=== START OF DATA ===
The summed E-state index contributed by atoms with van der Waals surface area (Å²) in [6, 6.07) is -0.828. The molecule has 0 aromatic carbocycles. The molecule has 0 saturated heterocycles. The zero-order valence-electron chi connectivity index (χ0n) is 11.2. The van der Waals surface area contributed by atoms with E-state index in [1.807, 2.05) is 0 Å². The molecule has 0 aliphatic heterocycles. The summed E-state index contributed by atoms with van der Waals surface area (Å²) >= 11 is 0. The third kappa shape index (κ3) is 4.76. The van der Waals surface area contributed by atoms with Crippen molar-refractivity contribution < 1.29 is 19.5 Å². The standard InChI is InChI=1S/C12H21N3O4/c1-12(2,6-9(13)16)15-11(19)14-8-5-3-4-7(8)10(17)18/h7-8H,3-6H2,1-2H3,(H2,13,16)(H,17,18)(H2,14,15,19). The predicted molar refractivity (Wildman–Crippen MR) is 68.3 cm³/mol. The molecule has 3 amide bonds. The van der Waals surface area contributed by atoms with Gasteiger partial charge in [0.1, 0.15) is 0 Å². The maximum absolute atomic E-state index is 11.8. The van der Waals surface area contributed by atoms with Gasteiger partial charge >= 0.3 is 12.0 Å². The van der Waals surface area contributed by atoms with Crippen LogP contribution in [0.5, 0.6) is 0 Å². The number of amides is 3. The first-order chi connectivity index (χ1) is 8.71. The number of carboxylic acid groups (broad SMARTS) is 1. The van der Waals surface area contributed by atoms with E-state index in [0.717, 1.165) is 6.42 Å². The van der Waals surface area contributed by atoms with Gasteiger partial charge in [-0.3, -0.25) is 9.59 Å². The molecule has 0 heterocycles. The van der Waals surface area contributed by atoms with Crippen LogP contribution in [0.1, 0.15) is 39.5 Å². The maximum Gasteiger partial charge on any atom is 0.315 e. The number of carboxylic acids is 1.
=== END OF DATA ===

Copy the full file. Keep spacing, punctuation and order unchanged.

The summed E-state index contributed by atoms with van der Waals surface area (Å²) in [6, 6.07) is -0.828. The molecule has 0 aromatic carbocycles. The molecule has 0 saturated heterocycles. The zero-order valence-electron chi connectivity index (χ0n) is 11.2. The van der Waals surface area contributed by atoms with E-state index in [1.807, 2.05) is 0 Å². The molecule has 0 aliphatic heterocycles. The summed E-state index contributed by atoms with van der Waals surface area (Å²) >= 11 is 0. The third kappa shape index (κ3) is 4.76. The van der Waals surface area contributed by atoms with Crippen molar-refractivity contribution < 1.29 is 19.5 Å². The standard InChI is InChI=1S/C12H21N3O4/c1-12(2,6-9(13)16)15-11(19)14-8-5-3-4-7(8)10(17)18/h7-8H,3-6H2,1-2H3,(H2,13,16)(H,17,18)(H2,14,15,19). The predicted molar refractivity (Wildman–Crippen MR) is 68.3 cm³/mol. The molecule has 3 amide bonds. The van der Waals surface area contributed by atoms with Gasteiger partial charge in [0.1, 0.15) is 0 Å². The maximum absolute atomic E-state index is 11.8. The van der Waals surface area contributed by atoms with Gasteiger partial charge >= 0.3 is 12.0 Å². The van der Waals surface area contributed by atoms with Crippen LogP contribution in [0.5, 0.6) is 0 Å². The number of amides is 3. The first-order chi connectivity index (χ1) is 8.71. The number of carboxylic acid groups (broad SMARTS) is 1. The van der Waals surface area contributed by atoms with E-state index in [0.717, 1.165) is 6.42 Å². The van der Waals surface area contributed by atoms with Gasteiger partial charge in [-0.3, -0.25) is 9.59 Å². The molecule has 0 heterocycles. The van der Waals surface area contributed by atoms with Crippen LogP contribution in [0.1, 0.15) is 39.5 Å². The maximum Gasteiger partial charge on any atom is 0.315 e. The number of carboxylic acids is 1.